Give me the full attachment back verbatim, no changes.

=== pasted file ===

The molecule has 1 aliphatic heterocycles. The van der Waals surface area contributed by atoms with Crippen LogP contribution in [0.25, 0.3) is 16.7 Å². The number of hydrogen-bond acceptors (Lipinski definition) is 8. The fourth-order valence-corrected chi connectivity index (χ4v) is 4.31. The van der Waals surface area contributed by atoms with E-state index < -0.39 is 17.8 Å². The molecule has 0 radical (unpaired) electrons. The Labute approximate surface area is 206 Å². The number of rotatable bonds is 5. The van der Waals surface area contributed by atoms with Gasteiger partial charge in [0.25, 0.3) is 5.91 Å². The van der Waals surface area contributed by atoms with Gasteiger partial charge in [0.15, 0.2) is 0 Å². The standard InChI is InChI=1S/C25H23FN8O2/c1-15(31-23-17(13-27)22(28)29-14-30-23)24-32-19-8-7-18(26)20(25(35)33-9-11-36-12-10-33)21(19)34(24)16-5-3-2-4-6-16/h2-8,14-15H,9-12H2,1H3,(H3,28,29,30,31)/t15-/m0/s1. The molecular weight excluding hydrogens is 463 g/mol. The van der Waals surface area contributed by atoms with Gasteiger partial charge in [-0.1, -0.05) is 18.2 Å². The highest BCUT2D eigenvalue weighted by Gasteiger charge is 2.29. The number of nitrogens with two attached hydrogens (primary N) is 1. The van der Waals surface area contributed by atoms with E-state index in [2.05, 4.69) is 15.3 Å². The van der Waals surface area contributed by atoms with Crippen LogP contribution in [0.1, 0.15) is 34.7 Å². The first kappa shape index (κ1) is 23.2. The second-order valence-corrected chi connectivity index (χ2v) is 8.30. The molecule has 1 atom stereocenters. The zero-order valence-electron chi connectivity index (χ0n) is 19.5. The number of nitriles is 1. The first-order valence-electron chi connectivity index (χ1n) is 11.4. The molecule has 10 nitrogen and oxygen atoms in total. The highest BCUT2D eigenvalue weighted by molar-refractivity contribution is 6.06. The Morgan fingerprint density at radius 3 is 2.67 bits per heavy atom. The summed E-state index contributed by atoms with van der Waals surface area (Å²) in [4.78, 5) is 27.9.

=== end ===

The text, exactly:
The molecule has 1 aliphatic heterocycles. The van der Waals surface area contributed by atoms with Crippen LogP contribution in [0.25, 0.3) is 16.7 Å². The number of hydrogen-bond acceptors (Lipinski definition) is 8. The fourth-order valence-corrected chi connectivity index (χ4v) is 4.31. The van der Waals surface area contributed by atoms with E-state index < -0.39 is 17.8 Å². The molecule has 0 radical (unpaired) electrons. The Labute approximate surface area is 206 Å². The number of rotatable bonds is 5. The van der Waals surface area contributed by atoms with Gasteiger partial charge in [0.25, 0.3) is 5.91 Å². The van der Waals surface area contributed by atoms with Gasteiger partial charge in [0.15, 0.2) is 0 Å². The standard InChI is InChI=1S/C25H23FN8O2/c1-15(31-23-17(13-27)22(28)29-14-30-23)24-32-19-8-7-18(26)20(25(35)33-9-11-36-12-10-33)21(19)34(24)16-5-3-2-4-6-16/h2-8,14-15H,9-12H2,1H3,(H3,28,29,30,31)/t15-/m0/s1. The molecular weight excluding hydrogens is 463 g/mol. The van der Waals surface area contributed by atoms with Gasteiger partial charge in [-0.1, -0.05) is 18.2 Å². The highest BCUT2D eigenvalue weighted by Gasteiger charge is 2.29. The number of nitrogens with two attached hydrogens (primary N) is 1. The van der Waals surface area contributed by atoms with E-state index in [2.05, 4.69) is 15.3 Å². The van der Waals surface area contributed by atoms with Crippen LogP contribution in [0.1, 0.15) is 34.7 Å². The first kappa shape index (κ1) is 23.2. The second-order valence-corrected chi connectivity index (χ2v) is 8.30. The molecule has 1 atom stereocenters. The zero-order valence-electron chi connectivity index (χ0n) is 19.5. The number of nitriles is 1. The first-order valence-electron chi connectivity index (χ1n) is 11.4. The molecule has 10 nitrogen and oxygen atoms in total. The highest BCUT2D eigenvalue weighted by molar-refractivity contribution is 6.06. The Morgan fingerprint density at radius 3 is 2.67 bits per heavy atom. The summed E-state index contributed by atoms with van der Waals surface area (Å²) in [4.78, 5) is 27.9.